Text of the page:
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Joel Plaskett Dishes on Gluten-Free Eating on the Road

Joel Plaskett has been a huge part of the Canadian music scene since he was a teenager in the ’90s, fronting the Halifax-based rock outfit Thrush Hermit. Over the years, Joel has matured into one of our country’s most beloved modern-day songwriters, both as a solo artist and rockin’ out with his band the Joel Plaskett Emergency. If you’re in Calgary this weekend for the Sled Island music festival, you can catch the Emergency Friday night at Flames Central, along with fellow Canadian songwriting hero John K. Samson.

Since he’s been a professional musician for the larger part of his life, Joel has learned a lot about eating on the road over the years, and now in his late-30s, he’s more concerned about finding healthy meals rather than settling for cheap eats. His tastes have also moved from white bread towards kale and flank steak, thanks to the culinary skills of his wife, artist Rebecca Kraatz (check her website out — unsurprisingly, she’s just as cool as he is).

Do you cook or are you more of the sort who goes for take-out/lets others cook for you?

I’m not much of a cook. My bacon and eggs are pretty good. My wife, Rebecca, is the one who keeps us healthy and fed. She’s great. She makes amazing Vietnamese dishes, flank steak tacos, beef brisket, kale from the garden sauteed with garlic and hot peppers. The list goes on. I’m lucky.

You’ve been working as a touring musician for more than half your life now — how has eating on the road changed since your early days in Thrush Hermit? Have the choices in towns across Canada changed since the ’90s? Do you find that you’ve gradually started eating healthier as you’ve gotten older?

Yeah. As and teenager and into my early 20s it was pretty french fry-based on the road and whatever was cheap. Rebecca’s cooking really changed my palette and I started eating better food on the road. About six or seven years ago I went gluten-free and that pretty much eliminated fast food. It’s more expensive to eat out now but I feel a lot better. As my body gets older it seems that food is more important.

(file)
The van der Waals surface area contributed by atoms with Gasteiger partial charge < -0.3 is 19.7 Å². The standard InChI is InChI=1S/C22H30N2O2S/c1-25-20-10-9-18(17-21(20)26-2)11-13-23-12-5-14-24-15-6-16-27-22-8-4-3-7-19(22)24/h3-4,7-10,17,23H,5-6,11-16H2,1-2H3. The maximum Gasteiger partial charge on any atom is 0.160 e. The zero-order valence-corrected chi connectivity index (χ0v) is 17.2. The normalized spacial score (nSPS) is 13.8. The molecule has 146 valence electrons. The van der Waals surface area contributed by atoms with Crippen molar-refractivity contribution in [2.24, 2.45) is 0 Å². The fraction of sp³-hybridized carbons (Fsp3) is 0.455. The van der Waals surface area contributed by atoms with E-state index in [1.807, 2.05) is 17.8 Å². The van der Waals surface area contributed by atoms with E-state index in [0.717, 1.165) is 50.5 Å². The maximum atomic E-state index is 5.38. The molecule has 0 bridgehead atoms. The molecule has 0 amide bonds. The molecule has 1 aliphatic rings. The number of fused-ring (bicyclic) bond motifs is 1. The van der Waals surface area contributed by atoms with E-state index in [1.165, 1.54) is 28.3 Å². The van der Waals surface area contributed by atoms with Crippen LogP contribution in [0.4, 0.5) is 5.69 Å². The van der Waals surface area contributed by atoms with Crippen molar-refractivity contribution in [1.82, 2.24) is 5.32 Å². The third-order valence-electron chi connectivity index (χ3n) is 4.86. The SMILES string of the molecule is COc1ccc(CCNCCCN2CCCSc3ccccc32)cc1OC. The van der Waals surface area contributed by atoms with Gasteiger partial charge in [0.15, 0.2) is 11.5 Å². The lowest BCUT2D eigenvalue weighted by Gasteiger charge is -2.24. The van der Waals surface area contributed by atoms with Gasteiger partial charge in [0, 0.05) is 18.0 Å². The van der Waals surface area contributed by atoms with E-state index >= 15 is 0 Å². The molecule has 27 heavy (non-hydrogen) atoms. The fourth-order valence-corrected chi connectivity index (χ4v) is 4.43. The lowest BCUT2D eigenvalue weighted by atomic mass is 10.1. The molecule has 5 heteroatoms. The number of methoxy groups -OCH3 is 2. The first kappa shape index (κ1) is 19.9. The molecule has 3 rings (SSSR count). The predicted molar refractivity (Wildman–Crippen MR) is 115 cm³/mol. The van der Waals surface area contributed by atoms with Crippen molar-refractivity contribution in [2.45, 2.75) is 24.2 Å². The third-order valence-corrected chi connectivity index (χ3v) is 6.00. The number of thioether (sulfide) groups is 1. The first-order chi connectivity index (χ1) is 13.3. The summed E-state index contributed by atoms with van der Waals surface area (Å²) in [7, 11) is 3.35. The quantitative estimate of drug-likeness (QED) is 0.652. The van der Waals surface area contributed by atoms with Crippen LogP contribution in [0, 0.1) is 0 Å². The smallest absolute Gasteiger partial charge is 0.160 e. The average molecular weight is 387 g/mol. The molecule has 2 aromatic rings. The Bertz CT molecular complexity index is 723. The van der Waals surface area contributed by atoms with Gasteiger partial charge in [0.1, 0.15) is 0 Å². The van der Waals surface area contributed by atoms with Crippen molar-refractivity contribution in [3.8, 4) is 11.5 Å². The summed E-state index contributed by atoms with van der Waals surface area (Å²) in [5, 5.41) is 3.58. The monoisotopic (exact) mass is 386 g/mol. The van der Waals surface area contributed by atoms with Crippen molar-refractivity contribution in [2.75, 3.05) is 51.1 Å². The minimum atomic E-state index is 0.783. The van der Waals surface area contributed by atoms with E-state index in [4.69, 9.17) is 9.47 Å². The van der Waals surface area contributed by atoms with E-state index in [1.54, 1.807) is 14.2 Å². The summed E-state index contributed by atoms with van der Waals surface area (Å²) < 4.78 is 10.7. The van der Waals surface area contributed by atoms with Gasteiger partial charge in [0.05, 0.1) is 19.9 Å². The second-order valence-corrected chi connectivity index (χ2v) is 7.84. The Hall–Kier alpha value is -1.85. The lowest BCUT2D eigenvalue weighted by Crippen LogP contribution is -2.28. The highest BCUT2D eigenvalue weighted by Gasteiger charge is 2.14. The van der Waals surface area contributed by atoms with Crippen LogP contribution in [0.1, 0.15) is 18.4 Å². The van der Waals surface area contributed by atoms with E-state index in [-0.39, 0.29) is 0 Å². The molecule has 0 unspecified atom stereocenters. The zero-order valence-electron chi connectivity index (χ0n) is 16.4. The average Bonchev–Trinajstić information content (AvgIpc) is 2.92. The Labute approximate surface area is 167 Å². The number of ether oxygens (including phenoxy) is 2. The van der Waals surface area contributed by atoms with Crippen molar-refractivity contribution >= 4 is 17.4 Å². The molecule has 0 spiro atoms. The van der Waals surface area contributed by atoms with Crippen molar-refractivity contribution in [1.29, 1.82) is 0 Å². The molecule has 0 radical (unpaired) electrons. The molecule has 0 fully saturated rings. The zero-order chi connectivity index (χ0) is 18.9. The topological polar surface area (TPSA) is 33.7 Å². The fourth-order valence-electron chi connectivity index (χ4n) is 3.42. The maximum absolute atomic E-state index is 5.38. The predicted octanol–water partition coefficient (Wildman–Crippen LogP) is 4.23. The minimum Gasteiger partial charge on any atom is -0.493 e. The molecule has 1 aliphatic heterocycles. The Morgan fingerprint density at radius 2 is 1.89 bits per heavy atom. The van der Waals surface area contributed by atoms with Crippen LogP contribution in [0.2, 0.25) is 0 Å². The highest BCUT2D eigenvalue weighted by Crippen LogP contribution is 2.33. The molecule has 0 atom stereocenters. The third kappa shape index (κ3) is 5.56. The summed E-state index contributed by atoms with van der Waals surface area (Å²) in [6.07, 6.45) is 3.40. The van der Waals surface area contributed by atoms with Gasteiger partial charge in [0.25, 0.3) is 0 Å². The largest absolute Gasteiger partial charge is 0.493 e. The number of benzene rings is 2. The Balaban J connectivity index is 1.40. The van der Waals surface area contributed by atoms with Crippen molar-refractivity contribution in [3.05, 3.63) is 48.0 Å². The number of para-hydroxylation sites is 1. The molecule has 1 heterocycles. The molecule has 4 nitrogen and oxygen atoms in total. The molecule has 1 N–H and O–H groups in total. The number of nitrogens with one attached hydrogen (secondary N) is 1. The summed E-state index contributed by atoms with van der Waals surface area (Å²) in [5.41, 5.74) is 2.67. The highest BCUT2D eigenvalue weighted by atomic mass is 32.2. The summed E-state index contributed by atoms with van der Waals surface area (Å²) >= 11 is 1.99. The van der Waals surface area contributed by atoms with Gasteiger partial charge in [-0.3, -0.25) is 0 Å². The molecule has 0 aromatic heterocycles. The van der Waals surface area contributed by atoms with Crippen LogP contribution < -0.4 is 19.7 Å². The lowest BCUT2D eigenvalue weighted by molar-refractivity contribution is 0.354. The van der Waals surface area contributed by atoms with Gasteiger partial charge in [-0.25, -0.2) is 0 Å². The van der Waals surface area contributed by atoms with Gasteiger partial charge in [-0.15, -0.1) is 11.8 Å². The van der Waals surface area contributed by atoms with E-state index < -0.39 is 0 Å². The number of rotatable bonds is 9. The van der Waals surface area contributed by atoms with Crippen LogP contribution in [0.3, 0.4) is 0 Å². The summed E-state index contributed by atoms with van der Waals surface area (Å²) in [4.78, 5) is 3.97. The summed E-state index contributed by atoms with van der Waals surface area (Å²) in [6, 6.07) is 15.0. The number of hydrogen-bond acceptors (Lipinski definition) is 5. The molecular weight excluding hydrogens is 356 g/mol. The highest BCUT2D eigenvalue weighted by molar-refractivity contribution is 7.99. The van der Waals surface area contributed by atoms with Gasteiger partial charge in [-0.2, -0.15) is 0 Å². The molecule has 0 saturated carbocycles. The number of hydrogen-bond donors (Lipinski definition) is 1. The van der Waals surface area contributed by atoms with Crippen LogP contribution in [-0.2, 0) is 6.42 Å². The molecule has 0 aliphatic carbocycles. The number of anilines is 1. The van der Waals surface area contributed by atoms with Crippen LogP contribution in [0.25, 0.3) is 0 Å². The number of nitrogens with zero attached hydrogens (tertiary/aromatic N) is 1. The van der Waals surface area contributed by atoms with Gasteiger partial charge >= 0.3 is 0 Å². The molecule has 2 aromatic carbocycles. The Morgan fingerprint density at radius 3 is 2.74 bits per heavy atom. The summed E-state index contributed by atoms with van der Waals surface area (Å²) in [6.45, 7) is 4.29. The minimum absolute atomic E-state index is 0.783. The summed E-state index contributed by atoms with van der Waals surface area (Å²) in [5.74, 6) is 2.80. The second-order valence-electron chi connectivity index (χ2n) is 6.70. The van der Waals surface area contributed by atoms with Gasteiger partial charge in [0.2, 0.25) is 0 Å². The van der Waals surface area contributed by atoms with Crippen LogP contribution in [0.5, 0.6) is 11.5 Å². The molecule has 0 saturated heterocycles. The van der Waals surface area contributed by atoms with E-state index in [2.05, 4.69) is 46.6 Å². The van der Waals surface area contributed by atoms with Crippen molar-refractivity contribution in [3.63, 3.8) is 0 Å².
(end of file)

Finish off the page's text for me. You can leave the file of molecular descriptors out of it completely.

On the same note, are their certain cities that you look forward to playing because you know they’ve got great restaurants? As in “Oh man, I can hardly wait to get to Regina because the have the best falafel there!” (for the record, I have no idea what the falafel is like in Regina)

I’ve got favourites in most cities across Canada. Some places that come to mind are Molé in Victoria, The Swan and The Senator in Toronto, Mazurka and Schwartz’s in Montreal, Budapest in London, Christie’s Mayfair Bakery in Saskatoon.

I love some the nostalgic quality of some of your music (I’m thinking specifically of Ashtray Rock here) — do you have memories of food that correlate with some of your musical memories?

As I kid, I Ioved super basic stuff. Hamburgers, fish sticks, milkshakes, peanut butter and jam on white bread. We didn’t have white bread at home in Lunenburg, so I’d go to Anne Otten’s house as often as I could for lunch. I still love a good milkshake about once a year.

Do you have any fun stories about breaking bread with other musicians?

The Emergency had a great “jiggs dinner” in Grand Falls, Newfoundland last year with Heavy Weather folks and Justin’s family. Turnips, salt beef, turkey, carrots. Super basic and abundant. The hospitality was amazing.

What’s your favourite kind of pie?

Coconut cream is pretty damn good.

Do you have any recipes that you’d like to share with us?

Pimm’s, lemonade and cucumber on ice.

by Elizabeth Chorney-Booth, Rolling Spoon